The Steyning Dukes and Downland Project was launched in 2014. A partnership project between the Steyning Downland Scheme, South Downs National Park Authority, Butterfly Conservation South East and Wakehurst Place, Kew, with funding from the Heritage Lottery Fund, we are working to reintroduce the rare and threatened Duke of Burgundy butterfly to the Steyning Downland. We’re also working with volunteers to monitor all the butterflies which can be found on the scheme and to propagate Cowslip and Primrose, which are the Duke’s food plants.
The project is headed up by Sarah Quantrill, Community Volunteering Officer. To find out more, or to join in, contact Sarah at: firstname.lastname@example.org.
Here’s a press release from the start of the project in 2014:
‘One of Britain’s rarest butterflies has been handed a lifeline in Steyning, thanks to a conservation project between a local charity – The Steyning Downland Scheme (SDS), South Downs National Park Authority and the Royal Botanic Gardens, Kew.
‘The Duke of Burgundy butterfly is one of the most rapidly declining and threatened species of butterfly in the UK. Numbers have crashed by over 50% since the 1970s and only about 100 colonies remain. In 2003, only 8 Duke of Burgundy butterflies were seen in the whole of Sussex.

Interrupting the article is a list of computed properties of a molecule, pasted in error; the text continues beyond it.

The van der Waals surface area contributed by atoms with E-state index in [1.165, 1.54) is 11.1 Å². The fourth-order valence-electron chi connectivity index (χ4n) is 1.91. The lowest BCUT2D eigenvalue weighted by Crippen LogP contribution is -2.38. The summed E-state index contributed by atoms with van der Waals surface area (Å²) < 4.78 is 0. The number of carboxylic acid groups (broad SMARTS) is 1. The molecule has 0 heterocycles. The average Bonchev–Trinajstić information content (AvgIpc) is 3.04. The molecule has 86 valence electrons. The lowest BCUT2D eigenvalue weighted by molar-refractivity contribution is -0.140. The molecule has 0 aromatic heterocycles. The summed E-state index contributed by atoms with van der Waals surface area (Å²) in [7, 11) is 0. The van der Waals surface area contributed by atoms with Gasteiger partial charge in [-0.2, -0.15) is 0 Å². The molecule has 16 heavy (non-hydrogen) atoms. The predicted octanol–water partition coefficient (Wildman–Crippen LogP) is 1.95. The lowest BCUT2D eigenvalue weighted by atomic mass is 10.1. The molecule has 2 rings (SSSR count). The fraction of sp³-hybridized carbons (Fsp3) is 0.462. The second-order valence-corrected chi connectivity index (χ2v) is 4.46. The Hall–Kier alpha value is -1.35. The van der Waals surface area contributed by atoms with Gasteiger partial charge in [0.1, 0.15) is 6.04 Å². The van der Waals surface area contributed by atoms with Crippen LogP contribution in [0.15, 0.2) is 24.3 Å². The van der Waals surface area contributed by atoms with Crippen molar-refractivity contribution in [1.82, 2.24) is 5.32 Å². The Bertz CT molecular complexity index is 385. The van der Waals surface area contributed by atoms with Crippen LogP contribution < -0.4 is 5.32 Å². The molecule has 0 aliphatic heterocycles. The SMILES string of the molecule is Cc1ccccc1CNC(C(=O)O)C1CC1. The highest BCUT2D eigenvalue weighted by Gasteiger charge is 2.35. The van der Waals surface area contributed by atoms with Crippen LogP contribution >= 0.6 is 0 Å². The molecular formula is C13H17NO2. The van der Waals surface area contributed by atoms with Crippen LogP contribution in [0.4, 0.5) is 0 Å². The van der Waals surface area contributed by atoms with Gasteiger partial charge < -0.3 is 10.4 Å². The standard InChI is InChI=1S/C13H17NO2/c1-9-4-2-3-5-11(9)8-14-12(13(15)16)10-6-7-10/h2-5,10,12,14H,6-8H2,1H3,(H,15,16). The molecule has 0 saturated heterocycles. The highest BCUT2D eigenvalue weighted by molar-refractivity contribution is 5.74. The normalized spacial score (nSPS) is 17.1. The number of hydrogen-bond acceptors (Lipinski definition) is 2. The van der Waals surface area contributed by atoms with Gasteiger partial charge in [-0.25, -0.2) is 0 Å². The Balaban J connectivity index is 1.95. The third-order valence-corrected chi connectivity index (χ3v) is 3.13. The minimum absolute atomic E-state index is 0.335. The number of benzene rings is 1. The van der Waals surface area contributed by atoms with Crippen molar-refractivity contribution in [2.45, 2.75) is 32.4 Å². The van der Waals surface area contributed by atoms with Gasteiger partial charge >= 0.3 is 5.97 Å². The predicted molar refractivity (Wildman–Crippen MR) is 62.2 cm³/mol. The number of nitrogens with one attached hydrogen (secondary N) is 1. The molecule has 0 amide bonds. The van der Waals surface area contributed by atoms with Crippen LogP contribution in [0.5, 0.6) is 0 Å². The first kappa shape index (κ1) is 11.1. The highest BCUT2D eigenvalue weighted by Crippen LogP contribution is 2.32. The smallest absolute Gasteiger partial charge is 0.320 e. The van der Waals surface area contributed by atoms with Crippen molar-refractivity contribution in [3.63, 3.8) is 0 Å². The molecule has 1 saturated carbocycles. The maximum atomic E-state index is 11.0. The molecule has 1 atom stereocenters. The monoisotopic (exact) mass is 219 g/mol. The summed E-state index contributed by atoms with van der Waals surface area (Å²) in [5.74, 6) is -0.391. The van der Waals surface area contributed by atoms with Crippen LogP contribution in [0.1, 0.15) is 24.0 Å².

‘However there is hope for this dainty little butterfly. Over the next two years, the nature partners will be working with butterfly expert Neil Hulme and local conservation volunteers to encourage the Duke of Burgundy back to the chalk grasslands of the Steyning Downland.
‘Neil has been working hard for many years to encourage the butterfly to increase in Sussex and has already been successful in seeing it return to Chantry Hill, about 15 Km west of the Steyning Downland.
‘The next step is to bring the Dukes back to Steyning, working with the SDS volunteers to create the right habitat and plant Cowslip, which is their main food plant.
‘Sarah Quantrill, the Project Coordinator said ‘Local people are key to helping with the conservation work to bring the Duke back to Steyning. There will be opportunities to work with Wakehurst Place, Kew to collect Cowslip seed and grow Cowslip plants, to learn how to identify and monitor butterflies with Neil, and to conserve their habitat, working alongside others on the beautiful countryside of the Steyning Downland Scheme. ’
‘Tom Parry, South Downs National Park Ranger, said: “Chalk grassland is one of the most endangered habitats in the country and vital to the survival of rare wildlife such as the Duke of Burgundy. It’s exciting to be working with the Steyning Downland Scheme to increase the range of this important but threatened butterfly in the South Downs National Park.’